The original boundary wall still stands.
     
  6. ~Divine~Wind~

    Underboss

    Joined: Jun 14, 2004

    Posts: 15,767

    Location: Newcastle U/T

    So your wall is still in place? If so what are they adversely posessing if they aren't using the land?

    surely with the historic photos, and the lay of the land at the moment (ie you using it)
    Can land reg be notified that it's slightly off and needs to be adjusted?

    Looks like 21 might have issues with 20 too tho
     
  7. Hyper

    Mobster

    Joined: Jul 2, 2005

    Posts: 3,529

    Location: Newcastle

    Thats our neighbours issue because the boundary between themselves and number 20 isn't correct either on their plans so they just don't want to know.

    I was under the impression because the land was registered to my neighbour I would have to pursue adverse possession for the plans to be adjusted.
     
  8. wonko

    Wise Guy

    Joined: Jul 21, 2008

    Posts: 1,357

    Location: Outside the asylum

    It might be worth a discussion with land registry; if the plans have always been wrong then they may have a way to correct them without going through the adverse possession process.
     
  9. Hyper

    Mobster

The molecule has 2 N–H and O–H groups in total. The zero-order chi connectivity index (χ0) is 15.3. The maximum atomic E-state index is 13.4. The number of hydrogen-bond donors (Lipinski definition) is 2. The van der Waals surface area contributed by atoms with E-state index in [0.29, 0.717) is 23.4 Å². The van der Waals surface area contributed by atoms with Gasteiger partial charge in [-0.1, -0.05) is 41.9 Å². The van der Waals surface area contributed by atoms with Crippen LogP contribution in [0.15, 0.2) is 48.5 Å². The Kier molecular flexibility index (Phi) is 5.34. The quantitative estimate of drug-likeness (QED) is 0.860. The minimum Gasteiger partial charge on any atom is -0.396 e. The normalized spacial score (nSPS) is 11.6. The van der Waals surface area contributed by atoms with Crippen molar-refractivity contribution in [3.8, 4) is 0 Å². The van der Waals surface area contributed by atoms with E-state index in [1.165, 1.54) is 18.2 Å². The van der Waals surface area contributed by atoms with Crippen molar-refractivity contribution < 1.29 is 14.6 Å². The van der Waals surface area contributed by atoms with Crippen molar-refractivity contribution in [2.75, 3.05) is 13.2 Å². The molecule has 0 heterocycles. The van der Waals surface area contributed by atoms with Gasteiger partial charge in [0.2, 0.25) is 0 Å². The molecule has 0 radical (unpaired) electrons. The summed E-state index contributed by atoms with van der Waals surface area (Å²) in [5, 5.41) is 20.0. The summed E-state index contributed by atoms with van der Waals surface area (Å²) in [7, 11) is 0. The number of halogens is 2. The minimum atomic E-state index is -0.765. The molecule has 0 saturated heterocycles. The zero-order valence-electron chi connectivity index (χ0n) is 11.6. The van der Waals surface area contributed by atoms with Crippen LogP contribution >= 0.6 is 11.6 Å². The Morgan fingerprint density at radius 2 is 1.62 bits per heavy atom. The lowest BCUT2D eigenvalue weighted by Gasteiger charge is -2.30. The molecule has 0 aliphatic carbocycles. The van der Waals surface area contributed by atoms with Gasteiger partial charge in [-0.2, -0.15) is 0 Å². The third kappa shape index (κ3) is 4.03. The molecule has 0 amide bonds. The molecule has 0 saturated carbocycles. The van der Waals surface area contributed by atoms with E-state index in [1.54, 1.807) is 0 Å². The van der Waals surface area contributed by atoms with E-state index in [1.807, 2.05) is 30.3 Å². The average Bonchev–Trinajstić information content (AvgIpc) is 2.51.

Joined: Jul 2, 2005

    Posts: 3,529

    Location: Newcastle

    Looking at the original deeds from the coal board when the house was purchased from them in 1973 they are so small and unclear. Its no wonder mistakes have been made but I doubt the LR will take the blame.

    Any updates will follow.
     
  10. mjd

    Wise Guy

    Joined: Oct 21, 2002

    Posts: 1,064

    Location: Llanelli, S.Wales

    Is the buyers solicitor basing their advice solely On the title plan? Title plans fall under the 'general boundaries' rule and can't really be used to accurately map the actual boundaries. The scale makes it near impossible to accurately map what's actually on the ground. If the buyers are insistent, then they will need to be prepared for a long wait for it to be resolved. It could be a challenge to get the LR to accept there is an issue at all, and will probably involve hiring a surveyor yourself in the first instance.
    I tried some years ago and apart from making a sizeable dent in my bank balance got absolutely nowhere.
    This sort of nonsense is just a big money spinner for solicitors and surveyors